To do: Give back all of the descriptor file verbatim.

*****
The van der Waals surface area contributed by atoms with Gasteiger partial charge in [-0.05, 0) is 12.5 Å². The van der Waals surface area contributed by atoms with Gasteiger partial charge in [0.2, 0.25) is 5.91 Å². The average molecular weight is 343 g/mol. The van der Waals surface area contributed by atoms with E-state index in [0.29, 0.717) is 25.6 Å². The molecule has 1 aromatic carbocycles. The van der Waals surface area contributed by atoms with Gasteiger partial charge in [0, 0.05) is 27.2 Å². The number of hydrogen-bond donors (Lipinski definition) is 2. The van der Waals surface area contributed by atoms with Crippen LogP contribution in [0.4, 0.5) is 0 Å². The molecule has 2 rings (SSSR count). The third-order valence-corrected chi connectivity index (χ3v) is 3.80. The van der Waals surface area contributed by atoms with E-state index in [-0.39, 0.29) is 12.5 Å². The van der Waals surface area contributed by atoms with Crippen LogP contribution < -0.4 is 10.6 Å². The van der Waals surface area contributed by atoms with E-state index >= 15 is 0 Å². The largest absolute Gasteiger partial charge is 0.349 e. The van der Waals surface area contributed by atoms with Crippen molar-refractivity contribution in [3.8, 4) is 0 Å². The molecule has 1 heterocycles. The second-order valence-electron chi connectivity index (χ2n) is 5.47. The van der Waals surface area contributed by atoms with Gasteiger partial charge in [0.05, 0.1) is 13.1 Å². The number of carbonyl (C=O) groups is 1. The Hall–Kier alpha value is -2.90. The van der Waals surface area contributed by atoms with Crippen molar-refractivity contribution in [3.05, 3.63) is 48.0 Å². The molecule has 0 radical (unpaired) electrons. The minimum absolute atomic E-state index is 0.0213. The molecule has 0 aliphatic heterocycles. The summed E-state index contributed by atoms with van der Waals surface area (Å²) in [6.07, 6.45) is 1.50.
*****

The van der Waals surface area contributed by atoms with Gasteiger partial charge in [-0.05, 0) is 12.5 Å². The van der Waals surface area contributed by atoms with Gasteiger partial charge in [0.2, 0.25) is 5.91 Å². The average molecular weight is 343 g/mol. The van der Waals surface area contributed by atoms with E-state index in [0.29, 0.717) is 25.6 Å². The molecule has 1 aromatic carbocycles. The van der Waals surface area contributed by atoms with Gasteiger partial charge in [0, 0.05) is 27.2 Å². The number of hydrogen-bond donors (Lipinski definition) is 2. The van der Waals surface area contributed by atoms with Crippen LogP contribution in [0.4, 0.5) is 0 Å². The molecule has 2 rings (SSSR count). The third-order valence-corrected chi connectivity index (χ3v) is 3.80. The van der Waals surface area contributed by atoms with E-state index in [-0.39, 0.29) is 12.5 Å². The van der Waals surface area contributed by atoms with Crippen LogP contribution < -0.4 is 10.6 Å². The van der Waals surface area contributed by atoms with E-state index >= 15 is 0 Å². The largest absolute Gasteiger partial charge is 0.349 e. The van der Waals surface area contributed by atoms with Crippen molar-refractivity contribution in [3.8, 4) is 0 Å². The molecule has 1 heterocycles. The second-order valence-electron chi connectivity index (χ2n) is 5.47. The van der Waals surface area contributed by atoms with Gasteiger partial charge in [0.05, 0.1) is 13.1 Å². The number of carbonyl (C=O) groups is 1. The Hall–Kier alpha value is -2.90. The van der Waals surface area contributed by atoms with Crippen molar-refractivity contribution in [3.05, 3.63) is 48.0 Å². The molecule has 0 radical (unpaired) electrons. The minimum absolute atomic E-state index is 0.0213. The molecule has 0 aliphatic heterocycles. The summed E-state index contributed by atoms with van der Waals surface area (Å²) in [6.07, 6.45) is 1.50.